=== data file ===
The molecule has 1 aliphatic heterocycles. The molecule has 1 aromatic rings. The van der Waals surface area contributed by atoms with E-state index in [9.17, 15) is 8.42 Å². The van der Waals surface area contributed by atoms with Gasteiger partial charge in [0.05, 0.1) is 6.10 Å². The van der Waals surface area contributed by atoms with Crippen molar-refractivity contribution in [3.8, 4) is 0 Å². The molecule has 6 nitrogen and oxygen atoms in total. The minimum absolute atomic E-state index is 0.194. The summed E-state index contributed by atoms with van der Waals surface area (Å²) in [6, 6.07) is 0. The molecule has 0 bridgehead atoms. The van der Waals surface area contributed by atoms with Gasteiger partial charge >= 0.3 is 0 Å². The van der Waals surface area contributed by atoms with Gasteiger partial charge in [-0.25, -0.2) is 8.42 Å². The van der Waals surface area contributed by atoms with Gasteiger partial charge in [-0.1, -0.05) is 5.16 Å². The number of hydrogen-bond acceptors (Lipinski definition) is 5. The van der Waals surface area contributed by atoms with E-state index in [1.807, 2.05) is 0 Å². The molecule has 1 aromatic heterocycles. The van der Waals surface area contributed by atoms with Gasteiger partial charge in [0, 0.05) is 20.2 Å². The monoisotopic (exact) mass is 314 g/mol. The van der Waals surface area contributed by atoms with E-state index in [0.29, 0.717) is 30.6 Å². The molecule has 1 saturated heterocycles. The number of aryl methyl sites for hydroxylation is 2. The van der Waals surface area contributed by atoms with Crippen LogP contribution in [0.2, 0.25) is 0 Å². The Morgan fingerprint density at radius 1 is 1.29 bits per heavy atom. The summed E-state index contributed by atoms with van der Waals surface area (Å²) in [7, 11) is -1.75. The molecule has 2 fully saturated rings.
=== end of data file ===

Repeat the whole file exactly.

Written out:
The molecule has 1 aliphatic heterocycles. The molecule has 1 aromatic rings. The van der Waals surface area contributed by atoms with E-state index in [9.17, 15) is 8.42 Å². The van der Waals surface area contributed by atoms with Gasteiger partial charge in [0.05, 0.1) is 6.10 Å². The van der Waals surface area contributed by atoms with Crippen molar-refractivity contribution in [3.8, 4) is 0 Å². The molecule has 6 nitrogen and oxygen atoms in total. The minimum absolute atomic E-state index is 0.194. The summed E-state index contributed by atoms with van der Waals surface area (Å²) in [6, 6.07) is 0. The molecule has 0 bridgehead atoms. The van der Waals surface area contributed by atoms with Gasteiger partial charge >= 0.3 is 0 Å². The van der Waals surface area contributed by atoms with Gasteiger partial charge in [-0.25, -0.2) is 8.42 Å². The van der Waals surface area contributed by atoms with Gasteiger partial charge in [-0.1, -0.05) is 5.16 Å². The number of hydrogen-bond acceptors (Lipinski definition) is 5. The van der Waals surface area contributed by atoms with E-state index in [1.807, 2.05) is 0 Å². The molecule has 1 aromatic heterocycles. The van der Waals surface area contributed by atoms with Gasteiger partial charge in [0, 0.05) is 20.2 Å². The monoisotopic (exact) mass is 314 g/mol. The van der Waals surface area contributed by atoms with E-state index in [0.29, 0.717) is 30.6 Å². The molecule has 1 saturated heterocycles. The number of aryl methyl sites for hydroxylation is 2. The van der Waals surface area contributed by atoms with Crippen LogP contribution in [0.2, 0.25) is 0 Å². The Morgan fingerprint density at radius 1 is 1.29 bits per heavy atom. The summed E-state index contributed by atoms with van der Waals surface area (Å²) in [7, 11) is -1.75. The molecule has 2 fully saturated rings.